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Wednesday, 7 November, 2001, 14:03 GMT
Analysis: Anthrax threat from within
bio-cehmicla suits
The anthrax outbreaks have spread fear across the US
By the BBC's Hilary Andersson

In media offices, abortion clinics, and government offices around the United States, mail handlers are donning white gloves for fear of the dreaded white powder - anthrax.

But still the FBI has no conclusive evidence as to whether the recent attacks have been state-sponsored, or the work of America's own radicals.


This is Anthrax, have a nice death

Letter sent to US abortion clinics
It is a complex investigation made worse by the fact that more than 2,500 anthrax scares in the United States have turned out to be false alarms.

The National Abortion Federation (FAN) in Washington DC says about 200 "anthrax" letters have been received at abortion clinics around the country. The letters contain white powder, some bear the text: "This is Anthrax, have a nice death."

Some are signed by an organisation called the "Army of God", an underground, violent, anti-abortion movement.

"We know law enforcement officials are taking them very seriously because we don't know if any of them will test positive for anthrax," said Vicky Sapporta of the National Abortion Federation.

The letters are being tested in laboratories to see if the powder is real anthrax, but not all the results are back yet. So far none of the letters sent to the abortion clinics have tested positive.

Army of God

A three-hour drive from the capital, in the woods of Virginia we tracked down an Army of God activist: a balding, middle aged man called Reverend Donald Spitz.

The Army of God openly supports violence as a means of fighting abortion. Several of its members are in jail.

But the Rev Spitz is not. He lives in a wooden house, with his dogs caged in one of the bedrooms. He keeps guns in his home, and he believes that the FBI searches his premises occasionally when he is out.

He admits that his organisation has sent the letters but would not tell us if his organisation had access to real biological weapons. He did, however, believe that using anthrax against his enemies was legitimate.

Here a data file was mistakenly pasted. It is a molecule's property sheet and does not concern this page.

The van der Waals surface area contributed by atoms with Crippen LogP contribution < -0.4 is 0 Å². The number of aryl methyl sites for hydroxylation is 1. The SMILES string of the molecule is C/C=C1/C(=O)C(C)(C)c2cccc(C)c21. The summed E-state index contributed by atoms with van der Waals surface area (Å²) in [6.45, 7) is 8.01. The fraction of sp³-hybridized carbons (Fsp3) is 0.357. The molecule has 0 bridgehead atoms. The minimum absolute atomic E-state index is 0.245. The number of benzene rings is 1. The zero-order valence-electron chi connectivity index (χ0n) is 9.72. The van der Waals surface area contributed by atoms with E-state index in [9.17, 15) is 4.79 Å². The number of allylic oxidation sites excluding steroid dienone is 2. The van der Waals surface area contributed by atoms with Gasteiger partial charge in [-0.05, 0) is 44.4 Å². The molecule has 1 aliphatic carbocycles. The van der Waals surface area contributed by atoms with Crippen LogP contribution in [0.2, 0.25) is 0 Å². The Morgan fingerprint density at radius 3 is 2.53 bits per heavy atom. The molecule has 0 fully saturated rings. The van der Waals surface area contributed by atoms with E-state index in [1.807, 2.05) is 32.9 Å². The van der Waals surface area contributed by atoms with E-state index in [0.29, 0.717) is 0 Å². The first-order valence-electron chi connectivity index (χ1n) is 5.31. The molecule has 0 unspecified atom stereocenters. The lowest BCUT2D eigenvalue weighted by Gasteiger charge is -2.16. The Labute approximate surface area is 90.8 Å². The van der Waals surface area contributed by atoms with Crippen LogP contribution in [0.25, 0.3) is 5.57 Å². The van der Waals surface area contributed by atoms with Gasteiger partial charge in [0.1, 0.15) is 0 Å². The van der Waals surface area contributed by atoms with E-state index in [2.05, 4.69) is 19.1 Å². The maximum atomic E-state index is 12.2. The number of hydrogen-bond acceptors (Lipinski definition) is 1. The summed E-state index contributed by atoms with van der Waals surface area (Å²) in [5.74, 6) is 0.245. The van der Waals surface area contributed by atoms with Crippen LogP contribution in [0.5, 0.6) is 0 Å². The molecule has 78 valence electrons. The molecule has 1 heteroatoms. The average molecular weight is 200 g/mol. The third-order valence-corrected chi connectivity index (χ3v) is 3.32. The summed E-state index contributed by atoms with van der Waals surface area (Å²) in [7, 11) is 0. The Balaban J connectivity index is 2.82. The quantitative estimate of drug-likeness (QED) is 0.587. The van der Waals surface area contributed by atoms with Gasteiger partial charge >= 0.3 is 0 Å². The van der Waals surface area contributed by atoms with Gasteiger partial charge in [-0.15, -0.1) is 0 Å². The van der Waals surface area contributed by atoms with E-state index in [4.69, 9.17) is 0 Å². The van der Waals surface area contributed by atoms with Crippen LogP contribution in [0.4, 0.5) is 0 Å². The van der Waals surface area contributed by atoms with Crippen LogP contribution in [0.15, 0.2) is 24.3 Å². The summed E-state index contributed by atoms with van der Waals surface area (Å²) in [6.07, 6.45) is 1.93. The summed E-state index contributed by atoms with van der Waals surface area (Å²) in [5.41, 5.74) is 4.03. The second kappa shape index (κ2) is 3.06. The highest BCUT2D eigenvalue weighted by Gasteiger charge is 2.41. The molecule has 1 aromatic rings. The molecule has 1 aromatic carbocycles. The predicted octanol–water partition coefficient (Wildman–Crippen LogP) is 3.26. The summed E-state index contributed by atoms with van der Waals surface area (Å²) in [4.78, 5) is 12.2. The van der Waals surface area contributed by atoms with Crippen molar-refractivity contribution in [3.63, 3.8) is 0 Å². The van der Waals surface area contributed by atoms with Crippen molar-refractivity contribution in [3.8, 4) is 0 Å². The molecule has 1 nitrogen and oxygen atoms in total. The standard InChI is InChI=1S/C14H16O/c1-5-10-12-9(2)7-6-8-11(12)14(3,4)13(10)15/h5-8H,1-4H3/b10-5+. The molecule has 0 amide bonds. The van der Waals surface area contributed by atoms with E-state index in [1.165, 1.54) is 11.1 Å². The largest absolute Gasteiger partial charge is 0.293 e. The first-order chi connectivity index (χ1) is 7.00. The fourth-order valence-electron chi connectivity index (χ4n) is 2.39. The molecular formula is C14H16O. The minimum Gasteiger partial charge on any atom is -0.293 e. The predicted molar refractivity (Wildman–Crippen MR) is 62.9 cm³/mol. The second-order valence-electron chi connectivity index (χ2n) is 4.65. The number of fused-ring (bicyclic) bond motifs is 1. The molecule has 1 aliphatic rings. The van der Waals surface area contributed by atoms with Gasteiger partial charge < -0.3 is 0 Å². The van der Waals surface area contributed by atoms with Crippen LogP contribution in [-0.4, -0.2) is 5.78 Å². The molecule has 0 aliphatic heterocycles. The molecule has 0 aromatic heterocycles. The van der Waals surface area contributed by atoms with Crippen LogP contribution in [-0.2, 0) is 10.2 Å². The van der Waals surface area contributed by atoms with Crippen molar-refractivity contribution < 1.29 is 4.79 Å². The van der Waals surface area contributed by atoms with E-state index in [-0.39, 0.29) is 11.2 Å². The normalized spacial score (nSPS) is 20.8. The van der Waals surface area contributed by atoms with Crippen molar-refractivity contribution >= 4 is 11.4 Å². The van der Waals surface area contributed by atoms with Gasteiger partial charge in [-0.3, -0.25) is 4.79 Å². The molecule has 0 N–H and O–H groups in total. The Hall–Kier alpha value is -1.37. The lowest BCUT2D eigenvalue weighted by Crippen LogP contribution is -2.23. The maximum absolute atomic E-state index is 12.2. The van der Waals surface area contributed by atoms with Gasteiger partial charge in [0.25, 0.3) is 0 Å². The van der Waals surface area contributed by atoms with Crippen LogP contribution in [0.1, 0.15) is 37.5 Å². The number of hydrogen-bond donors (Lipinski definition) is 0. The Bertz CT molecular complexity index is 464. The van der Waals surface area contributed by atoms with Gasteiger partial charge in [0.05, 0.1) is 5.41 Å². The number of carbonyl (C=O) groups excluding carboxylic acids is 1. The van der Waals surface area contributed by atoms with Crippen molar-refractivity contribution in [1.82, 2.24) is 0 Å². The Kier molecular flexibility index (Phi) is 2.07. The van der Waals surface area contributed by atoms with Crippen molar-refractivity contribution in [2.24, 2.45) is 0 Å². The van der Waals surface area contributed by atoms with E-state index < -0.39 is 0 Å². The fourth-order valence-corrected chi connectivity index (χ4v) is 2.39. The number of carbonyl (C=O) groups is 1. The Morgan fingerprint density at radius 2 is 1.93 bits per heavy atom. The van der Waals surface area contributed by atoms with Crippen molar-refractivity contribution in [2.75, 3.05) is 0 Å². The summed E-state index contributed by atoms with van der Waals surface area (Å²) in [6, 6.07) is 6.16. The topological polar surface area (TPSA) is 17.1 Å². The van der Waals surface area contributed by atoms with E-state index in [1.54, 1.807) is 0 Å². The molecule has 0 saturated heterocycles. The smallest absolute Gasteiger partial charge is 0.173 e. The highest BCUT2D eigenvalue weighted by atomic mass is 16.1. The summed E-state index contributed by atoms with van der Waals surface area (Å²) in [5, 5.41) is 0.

US postal worker
US mail handlers now wear gloves
"We believe that it's justified to use force to stop an abortionist. We wouldn't consider murder, we would consider justifiable homicide," he said.

In America, hate groups like the Army of God abound. Racist groups, Nazi groups, and others spout hatred and promote the use of violence openly on the internet. The Army of God has published a manual on the internet detailing how to make explosives.

A key question investigators in Washington are asking is how hard would it be for groups like these to get hold of a dangerous form of anthrax?

Some scientists emphasise the difficulties of breaking down the anthrax bacteria into the fine, pure and lethal form that can float in the air and be breathed in, causing inhalation anthrax.

Expertise

The process itself can kill the bacteria unless great expertise is used, they say, and the equipment that would be needed is prohibitively expensive.

These facts are used to argue that America's radical hate groups could not easily obtain biological weapons.

But Dr Kenneth Alibek, a former chief of the Soviet Union's offensive biological weapons programme who defected to the United States, disagrees.


You don't have to be a rocket scientist to do something like this

Dr Kenneth Alibek
According to Alibek the chemical secrets necessary to weaponise anthrax have already been discovered, and are easily passed on. Worse still, he says, there are many former soviet scientists around who would be prepared to sell their knowledge.

"You don't have to be a rocket scientist to do something like this," he said. "Russia has a knowledge base and has many scientists previously involved in this business."

Alibek estimates that it would cost less than a $100,000 to buy the necessary information through an arms dealer.

 WATCH/LISTEN
 ON THIS STORY
The BBC's Richard Lister, in Washington
"The investigation has not been going well"
Elisa Harris, former advisor on bio terrorism
"It is likely the Bush administration know more about this material than they have released thus far"
See also:

04 Nov 01 | Americas
Anthrax cases baffle investigators
01 Nov 01 | Americas
Anthrax kills fourth American
31 Oct 01 | Americas
Cost of anthrax attacks 'surges'
27 Oct 01 | Americas
Anthrax found in Congress offices
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